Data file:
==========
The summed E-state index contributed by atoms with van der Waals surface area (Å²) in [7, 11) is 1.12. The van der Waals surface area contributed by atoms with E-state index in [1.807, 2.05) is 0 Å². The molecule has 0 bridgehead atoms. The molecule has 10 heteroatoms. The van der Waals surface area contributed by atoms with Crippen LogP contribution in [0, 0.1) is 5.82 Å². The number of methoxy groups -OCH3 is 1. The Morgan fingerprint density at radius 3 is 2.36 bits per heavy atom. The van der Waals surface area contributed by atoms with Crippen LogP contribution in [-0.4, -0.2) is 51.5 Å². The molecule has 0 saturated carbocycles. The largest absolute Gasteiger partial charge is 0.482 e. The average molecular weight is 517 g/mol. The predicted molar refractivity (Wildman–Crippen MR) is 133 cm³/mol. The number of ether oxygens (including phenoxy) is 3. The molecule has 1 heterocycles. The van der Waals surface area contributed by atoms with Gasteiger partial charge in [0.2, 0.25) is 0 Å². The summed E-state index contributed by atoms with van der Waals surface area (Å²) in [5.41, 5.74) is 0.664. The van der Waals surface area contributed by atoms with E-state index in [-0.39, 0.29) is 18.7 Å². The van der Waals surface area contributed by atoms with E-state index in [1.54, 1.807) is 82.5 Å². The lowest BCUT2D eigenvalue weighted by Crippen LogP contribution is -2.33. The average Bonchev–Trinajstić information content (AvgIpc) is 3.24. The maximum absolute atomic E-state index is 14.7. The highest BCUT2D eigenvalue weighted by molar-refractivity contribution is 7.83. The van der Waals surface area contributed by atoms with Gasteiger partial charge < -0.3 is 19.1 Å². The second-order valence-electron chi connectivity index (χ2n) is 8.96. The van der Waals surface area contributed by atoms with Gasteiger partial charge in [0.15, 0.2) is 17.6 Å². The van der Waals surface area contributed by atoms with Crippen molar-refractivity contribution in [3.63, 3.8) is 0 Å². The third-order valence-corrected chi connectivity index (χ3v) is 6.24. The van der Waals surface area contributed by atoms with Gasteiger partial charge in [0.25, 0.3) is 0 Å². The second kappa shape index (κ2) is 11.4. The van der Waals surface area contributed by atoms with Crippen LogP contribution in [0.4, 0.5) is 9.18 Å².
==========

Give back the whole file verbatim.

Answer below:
The summed E-state index contributed by atoms with van der Waals surface area (Å²) in [7, 11) is 1.12. The van der Waals surface area contributed by atoms with E-state index in [1.807, 2.05) is 0 Å². The molecule has 0 bridgehead atoms. The molecule has 10 heteroatoms. The van der Waals surface area contributed by atoms with Crippen LogP contribution in [0, 0.1) is 5.82 Å². The number of methoxy groups -OCH3 is 1. The Morgan fingerprint density at radius 3 is 2.36 bits per heavy atom. The van der Waals surface area contributed by atoms with Crippen LogP contribution in [-0.4, -0.2) is 51.5 Å². The molecule has 0 saturated carbocycles. The largest absolute Gasteiger partial charge is 0.482 e. The average molecular weight is 517 g/mol. The predicted molar refractivity (Wildman–Crippen MR) is 133 cm³/mol. The number of ether oxygens (including phenoxy) is 3. The molecule has 1 heterocycles. The van der Waals surface area contributed by atoms with Gasteiger partial charge in [0.2, 0.25) is 0 Å². The summed E-state index contributed by atoms with van der Waals surface area (Å²) in [5.41, 5.74) is 0.664. The van der Waals surface area contributed by atoms with E-state index in [-0.39, 0.29) is 18.7 Å². The van der Waals surface area contributed by atoms with E-state index in [1.54, 1.807) is 82.5 Å². The lowest BCUT2D eigenvalue weighted by Crippen LogP contribution is -2.33. The average Bonchev–Trinajstić information content (AvgIpc) is 3.24. The maximum absolute atomic E-state index is 14.7. The highest BCUT2D eigenvalue weighted by molar-refractivity contribution is 7.83. The van der Waals surface area contributed by atoms with Gasteiger partial charge < -0.3 is 19.1 Å². The second-order valence-electron chi connectivity index (χ2n) is 8.96. The van der Waals surface area contributed by atoms with Gasteiger partial charge in [0.15, 0.2) is 17.6 Å². The van der Waals surface area contributed by atoms with Crippen molar-refractivity contribution in [3.63, 3.8) is 0 Å². The third-order valence-corrected chi connectivity index (χ3v) is 6.24. The van der Waals surface area contributed by atoms with Gasteiger partial charge in [0.25, 0.3) is 0 Å². The second kappa shape index (κ2) is 11.4. The van der Waals surface area contributed by atoms with Crippen LogP contribution in [0.4, 0.5) is 9.18 Å².